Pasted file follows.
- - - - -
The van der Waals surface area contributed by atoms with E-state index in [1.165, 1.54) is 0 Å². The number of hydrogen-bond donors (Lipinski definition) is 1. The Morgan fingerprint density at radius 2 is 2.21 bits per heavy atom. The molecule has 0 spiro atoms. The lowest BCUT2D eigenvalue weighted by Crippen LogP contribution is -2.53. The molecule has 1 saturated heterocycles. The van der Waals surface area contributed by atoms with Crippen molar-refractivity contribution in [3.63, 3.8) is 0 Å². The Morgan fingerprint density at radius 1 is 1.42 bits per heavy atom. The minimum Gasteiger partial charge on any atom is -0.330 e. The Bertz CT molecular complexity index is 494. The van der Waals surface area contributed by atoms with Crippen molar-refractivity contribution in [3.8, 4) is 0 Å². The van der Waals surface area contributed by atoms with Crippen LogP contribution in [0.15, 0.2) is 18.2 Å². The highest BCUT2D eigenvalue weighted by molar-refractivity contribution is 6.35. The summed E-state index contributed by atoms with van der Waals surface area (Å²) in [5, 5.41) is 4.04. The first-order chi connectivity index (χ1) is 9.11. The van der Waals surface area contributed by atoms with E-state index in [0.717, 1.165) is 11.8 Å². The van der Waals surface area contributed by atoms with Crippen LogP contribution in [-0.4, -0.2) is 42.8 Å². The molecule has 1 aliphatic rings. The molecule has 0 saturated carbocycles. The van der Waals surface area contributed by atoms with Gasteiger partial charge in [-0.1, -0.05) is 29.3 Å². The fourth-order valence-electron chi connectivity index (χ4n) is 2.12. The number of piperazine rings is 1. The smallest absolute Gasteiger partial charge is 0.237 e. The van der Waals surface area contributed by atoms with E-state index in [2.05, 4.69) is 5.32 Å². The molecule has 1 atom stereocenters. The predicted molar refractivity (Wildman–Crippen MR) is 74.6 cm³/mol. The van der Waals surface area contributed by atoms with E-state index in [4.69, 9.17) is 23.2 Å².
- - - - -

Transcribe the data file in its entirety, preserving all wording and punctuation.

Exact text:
The van der Waals surface area contributed by atoms with E-state index in [1.165, 1.54) is 0 Å². The number of hydrogen-bond donors (Lipinski definition) is 1. The Morgan fingerprint density at radius 2 is 2.21 bits per heavy atom. The molecule has 0 spiro atoms. The lowest BCUT2D eigenvalue weighted by Crippen LogP contribution is -2.53. The molecule has 1 saturated heterocycles. The van der Waals surface area contributed by atoms with Crippen molar-refractivity contribution in [3.63, 3.8) is 0 Å². The Morgan fingerprint density at radius 1 is 1.42 bits per heavy atom. The minimum Gasteiger partial charge on any atom is -0.330 e. The Bertz CT molecular complexity index is 494. The van der Waals surface area contributed by atoms with Crippen molar-refractivity contribution in [3.8, 4) is 0 Å². The van der Waals surface area contributed by atoms with Crippen LogP contribution in [0.15, 0.2) is 18.2 Å². The highest BCUT2D eigenvalue weighted by molar-refractivity contribution is 6.35. The summed E-state index contributed by atoms with van der Waals surface area (Å²) in [5, 5.41) is 4.04. The first-order chi connectivity index (χ1) is 9.11. The van der Waals surface area contributed by atoms with E-state index in [0.717, 1.165) is 11.8 Å². The van der Waals surface area contributed by atoms with Crippen LogP contribution in [-0.4, -0.2) is 42.8 Å². The molecule has 1 aliphatic rings. The molecule has 0 saturated carbocycles. The van der Waals surface area contributed by atoms with Gasteiger partial charge in [-0.1, -0.05) is 29.3 Å². The fourth-order valence-electron chi connectivity index (χ4n) is 2.12. The number of piperazine rings is 1. The smallest absolute Gasteiger partial charge is 0.237 e. The van der Waals surface area contributed by atoms with E-state index in [2.05, 4.69) is 5.32 Å². The molecule has 1 atom stereocenters. The predicted molar refractivity (Wildman–Crippen MR) is 74.6 cm³/mol. The van der Waals surface area contributed by atoms with E-state index in [4.69, 9.17) is 23.2 Å².